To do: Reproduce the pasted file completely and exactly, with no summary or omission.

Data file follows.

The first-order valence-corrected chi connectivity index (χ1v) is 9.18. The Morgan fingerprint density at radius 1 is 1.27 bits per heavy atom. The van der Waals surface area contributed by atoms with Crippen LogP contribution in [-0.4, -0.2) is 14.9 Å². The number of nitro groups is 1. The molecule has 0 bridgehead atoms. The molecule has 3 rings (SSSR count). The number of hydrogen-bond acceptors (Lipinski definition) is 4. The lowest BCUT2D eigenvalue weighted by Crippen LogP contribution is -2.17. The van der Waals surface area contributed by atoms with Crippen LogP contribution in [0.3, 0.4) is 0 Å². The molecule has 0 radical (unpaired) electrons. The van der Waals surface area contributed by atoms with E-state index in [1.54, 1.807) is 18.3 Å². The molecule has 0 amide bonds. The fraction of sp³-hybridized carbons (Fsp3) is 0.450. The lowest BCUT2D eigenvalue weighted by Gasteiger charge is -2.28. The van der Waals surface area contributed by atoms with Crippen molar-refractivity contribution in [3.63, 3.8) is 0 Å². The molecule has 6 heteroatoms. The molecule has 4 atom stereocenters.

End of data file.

The first-order valence-corrected chi connectivity index (χ1v) is 9.18. The Morgan fingerprint density at radius 1 is 1.27 bits per heavy atom. The van der Waals surface area contributed by atoms with Crippen LogP contribution in [-0.4, -0.2) is 14.9 Å². The number of nitro groups is 1. The molecule has 0 bridgehead atoms. The molecule has 3 rings (SSSR count). The number of hydrogen-bond acceptors (Lipinski definition) is 4. The lowest BCUT2D eigenvalue weighted by Crippen LogP contribution is -2.17. The van der Waals surface area contributed by atoms with Crippen LogP contribution in [0.3, 0.4) is 0 Å². The molecule has 0 radical (unpaired) electrons. The van der Waals surface area contributed by atoms with E-state index in [1.54, 1.807) is 18.3 Å². The molecule has 0 amide bonds. The fraction of sp³-hybridized carbons (Fsp3) is 0.450. The lowest BCUT2D eigenvalue weighted by Gasteiger charge is -2.28. The van der Waals surface area contributed by atoms with Crippen molar-refractivity contribution in [3.63, 3.8) is 0 Å². The molecule has 6 heteroatoms. The molecule has 4 atom stereocenters.